Many of the images captured of Iceland are of the country’s stunning landscapes. From Kirkjufell mountain in the northwest to Vatnajökull glacier in the southeast, there is no shortage of breathtaking locations on the small Nordic island. And when you see photos of otherworldly black sand beaches, imposing hexagonal basalt columns along the shore, and a remote white church with a red roof among a field of flowers, you’re most likely looking at the lovely town of Vík í Mýrdal, more commonly known as Vík, and its environs. The picturesque seafront village lies in the heart of South Iceland and is a frequent stopover for visitors traveling along Iceland’s Ring Road. So what makes this area so unique? What are the things to see and do in Vik?

Black sand beaches and volcanic rock formations at Reynisfjara, Vik, South Iceland


How to Get to Vík

Traveling east from Reykjavik on Route 1, you’ll reach Vík after about 110 miles (180 km). Give yourself time to make the drive as you’ll pass both Seljalandsfoss and Skógafoss waterfalls along the way. You’ll probably want to stop for an hour or so at each one. According to Google Maps, the drive takes around two and a half hours. In winter, allow yourself additional time. A reasonable estimate when driving in Iceland is to add an extra 15 minutes to every hour when traveling in the winter. Once you’ve made your way to Vík, you can either check into your accommodation and relax or begin exploring some of the cool sights in the area. Resting near the foot Katla volcano and the glacier that covers it, Mýrdalsjökull, the geologically diverse zone has been shaped by both glacial and volcanic activity.

Sights in Vík – Reyniskirkja Church 

This is a very typical, Icelandic church. The quintessential architectural layout of the white wooden church and its colorful roof that has been painted red is quite representative of the small churches you will see dotting Iceland’s countryside. Built in 1929, the building overlooks both the town of Vik and the sea below. Be sure to stop by one of Iceland’s cutest churches for some great photo opportunities.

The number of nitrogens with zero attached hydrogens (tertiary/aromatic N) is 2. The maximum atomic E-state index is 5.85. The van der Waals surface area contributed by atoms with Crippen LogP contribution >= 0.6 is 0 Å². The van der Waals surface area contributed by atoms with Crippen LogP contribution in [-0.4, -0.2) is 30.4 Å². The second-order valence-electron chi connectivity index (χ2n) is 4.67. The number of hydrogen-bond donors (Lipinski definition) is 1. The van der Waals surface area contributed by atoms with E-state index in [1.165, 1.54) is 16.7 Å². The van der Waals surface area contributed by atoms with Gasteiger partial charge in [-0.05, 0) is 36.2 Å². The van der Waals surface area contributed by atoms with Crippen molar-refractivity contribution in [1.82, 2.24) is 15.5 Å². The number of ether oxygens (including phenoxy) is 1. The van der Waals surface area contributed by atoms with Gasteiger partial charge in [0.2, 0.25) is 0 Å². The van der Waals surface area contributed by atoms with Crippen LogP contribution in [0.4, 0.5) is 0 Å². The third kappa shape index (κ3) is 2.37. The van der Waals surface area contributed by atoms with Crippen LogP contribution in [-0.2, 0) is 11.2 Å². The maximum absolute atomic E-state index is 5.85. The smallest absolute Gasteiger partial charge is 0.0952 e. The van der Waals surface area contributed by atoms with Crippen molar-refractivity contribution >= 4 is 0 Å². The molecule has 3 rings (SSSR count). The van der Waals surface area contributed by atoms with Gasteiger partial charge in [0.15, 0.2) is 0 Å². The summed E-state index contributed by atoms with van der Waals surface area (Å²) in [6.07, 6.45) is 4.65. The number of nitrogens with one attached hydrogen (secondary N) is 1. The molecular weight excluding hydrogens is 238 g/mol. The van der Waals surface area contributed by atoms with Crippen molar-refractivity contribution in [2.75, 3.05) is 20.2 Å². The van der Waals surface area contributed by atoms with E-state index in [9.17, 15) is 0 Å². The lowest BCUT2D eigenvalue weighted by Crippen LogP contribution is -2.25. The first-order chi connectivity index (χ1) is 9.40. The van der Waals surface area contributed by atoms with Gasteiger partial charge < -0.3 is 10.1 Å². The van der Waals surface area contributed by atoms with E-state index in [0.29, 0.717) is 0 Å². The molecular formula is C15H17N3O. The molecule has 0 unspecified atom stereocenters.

The red and white wooden church in Vik, built in 1929


Sights in Vík – Reynisfjara Beach 

The shores of Reynisfjara, close to Vík, are renowned for their volcanic black sand beaches. The dark pebbles and hexagonal basalt columns here are unlike anything else you have ever seen. Many draw the comparison to Giant’s Causeway in Ireland, but that doesn’t quite do it justice. The beach’s black shores are so impressive that they doubled as the setting of Eastwatch By The Sea in Game of Thrones. There are also some pretty spectacular rock formations closeby at Reynisdrangar.

Sights in Vík – Reynisfjall Mountain 

The cliffs of Reynisfjall mountain form the striking backdrop to the natural wonders found at Reynisfjara Beach. You’ll also find colonies of Atlantic puffins here during their breeding season in the summer months. These adorable birds are a symbol of Iceland, so try to catch a glimpse of them when visiting Vík.

The famous volcanic arch at Dyrholaey peninsula in South Iceland


Sights in Vík – Dyrhólaey Peninsula 

West of Vík and Reynisfjara is the Dyrhólaey peninsula. Sights in the area include the Dyrhólaey Lighthouse and the large rock arch jutting off into the shores of the peninsula. Its name actually means “door hole” and boats can sail through the arch in calm seas. You’ll also be able to see puffins at this promontory point during mating season.

Iceland Travel Spotlight: Vík 

Whether visiting Vík on a day trip from Reykjavik or stopping here on a longer itinerary on Iceland’s Ring Road, this small town is sure to be a favorite during your trip to Iceland. Not only does it make a great jumping off point for exploring the surrounding areas, but you’re also close to the hiking trails at Landmannalaugar and the glacier at Vatnajökull National Park. Coming to Vík gives you the chance to get to know small-town Iceland while also providing outdoor adventure opportunities nearby.

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